Science Without Numbers caused a stir in philosophy on its original publication in 1980, with its bold nominalist approach to the ontology of mathematics and science. Hartry Field argues that we can explain the utility of mathematics without assuming it true. Part of the argument is that good mathematics has a special feature ("conservativeness") that allows it to be applied to "nominalistic" claims (roughly, those neutral to the existence of mathematicalentities) in a way that generates nominalistic consequences more easily without generating any new ones. There has been much debate about the book since it first appeared. It is now reissued in a revisedcontains a substantial new preface giving the author's current views on the original book and the issues that were raised in the subsequent discussion of it.
How Media Mistakes Pollute the Press and Imperil Free Speech
Author: Craig Silverman
Publisher: Sterling Publishing Company, Inc.
Category: Social Science
Winner of the National Press Club's Arthur Rowse Award for Press Criticism! From Craig Silverman, proprietor of www.RegretTheError.com, comes a lively journey through the history of media mistakes via a chronicle of funny, shocking, and often disturbing journalistic slip-ups. The errors—running the gamut from hilarious to tragic—include “Fuzzy Numbers” (when numbers and math undermine reporting) “Obiticide” (printing the obituary of a living person), and “Unintended Consequences” (typos and misidentifications that create a new, incorrect reality). While some of the errors are laugh-out-loud funny, the book also offers a serious investigation of contemporary journalism's lack of accountability to the public, and a rousing call to arms for all news organizations to mend their ways and reclaim the role of the press as honest voice of the people.
Say goodbye to dry presentations, grueling formulas, and abstract theories that would put Einstein to sleep -- now there's an easier way to master the disciplines you really need to know. McGraw-Hill's Demystified Series teaches complex subjects in a unique, easy-to-absorb manner, and is perfect for users without formal training or unlimited time. They're also the most time-efficient, interestingly written "brush-ups" you can find. Organized as self-teaching guides, they come complete with key points, background information, questions at the end of each chapter, and even final exams. You'll be able to learn more in less time, evaluate your areas of strength and weakness and reinforce your knowledge and confidence. This self-teaching guide brings business statistics down to an understandable level, using practical examples. Coverage includes: probability, analysis of variance, designed experiments, preparing statistical reports, basic statistical procedures, and much more.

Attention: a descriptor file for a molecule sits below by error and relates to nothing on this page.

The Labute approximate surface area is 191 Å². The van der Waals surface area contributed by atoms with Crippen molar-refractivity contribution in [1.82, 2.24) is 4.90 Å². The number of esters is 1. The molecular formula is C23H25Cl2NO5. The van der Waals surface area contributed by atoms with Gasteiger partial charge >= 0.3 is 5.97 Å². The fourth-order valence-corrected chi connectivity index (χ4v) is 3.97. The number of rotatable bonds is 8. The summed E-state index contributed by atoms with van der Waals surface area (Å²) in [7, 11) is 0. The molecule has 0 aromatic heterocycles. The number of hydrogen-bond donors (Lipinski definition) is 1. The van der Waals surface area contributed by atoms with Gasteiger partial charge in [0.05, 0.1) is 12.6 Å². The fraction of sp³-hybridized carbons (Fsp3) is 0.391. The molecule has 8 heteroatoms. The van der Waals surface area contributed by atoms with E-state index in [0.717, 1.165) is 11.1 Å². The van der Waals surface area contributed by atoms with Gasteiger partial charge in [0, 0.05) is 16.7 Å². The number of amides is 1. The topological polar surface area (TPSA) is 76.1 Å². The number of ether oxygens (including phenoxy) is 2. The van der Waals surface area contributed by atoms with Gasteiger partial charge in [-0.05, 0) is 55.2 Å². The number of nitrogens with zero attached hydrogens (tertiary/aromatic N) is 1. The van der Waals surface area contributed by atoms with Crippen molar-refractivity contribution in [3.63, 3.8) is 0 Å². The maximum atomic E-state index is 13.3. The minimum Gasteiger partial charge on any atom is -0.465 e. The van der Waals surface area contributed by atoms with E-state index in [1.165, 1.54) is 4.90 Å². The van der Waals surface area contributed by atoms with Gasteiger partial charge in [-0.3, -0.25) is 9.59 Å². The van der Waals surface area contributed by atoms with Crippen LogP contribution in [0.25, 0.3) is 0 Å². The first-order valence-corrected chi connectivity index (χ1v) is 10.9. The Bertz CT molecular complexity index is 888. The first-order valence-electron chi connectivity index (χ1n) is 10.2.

Mathematica in the Laboratory is a hands-on guide that demonstrates how to acquire and analyze experimental data with Mathematica. It explains how Mathematica can be used to visualize and analyze newly-taken or historical data, compare theory with experiment, and control data acquisition equipment. It provides practical examples that can be taken directly or adapted to suit a particular application. The book lucidly explains how Mathematica can provide a truly unified data-handling environment and will be of value to anyone who collects and analyzes experimental data, including astronomers, biologists, chemists, mathematicians, geologists, physicists, and engineers.
This text integrates various statistical techniques with concepts from business, economics and finance, and demonstrates the power of statistical methods in the real world of business. This edition places more emphasis on finance, economics and accounting concepts with updated sample data.
Working With Numbers and Statistics: A Handbook for Journalists will bolster math skills and improve math confidence for journalists at all skill levels. Authors Charles Livingston and Paul Voakes developed this resource book to improve journalistic writing and reporting, enabling journalists to: *make accurate, reliable computations, which in turn enables one to make relevant comparisons, put facts into perspective, and lend important context to stories; *recognize inaccurate presentations, whether willfully spun or just carelessly relayed; *ask appropriate questions about numerical matters; *translate complicated numbers for viewers and readers in ways they can readily understand; *understand computer-assisted reporting; and *write livelier, more precise pieces through the use of numbers. The math is presented in a journalistic context throughout, enabling readers to see how the procedures will come into play in their work. Working With Numbers and Statistics is designed as a reference work for journalism students developing their writing and reporting skills. It will also serve professionals as a useful tool to improve their understanding and use of numbers in news stories.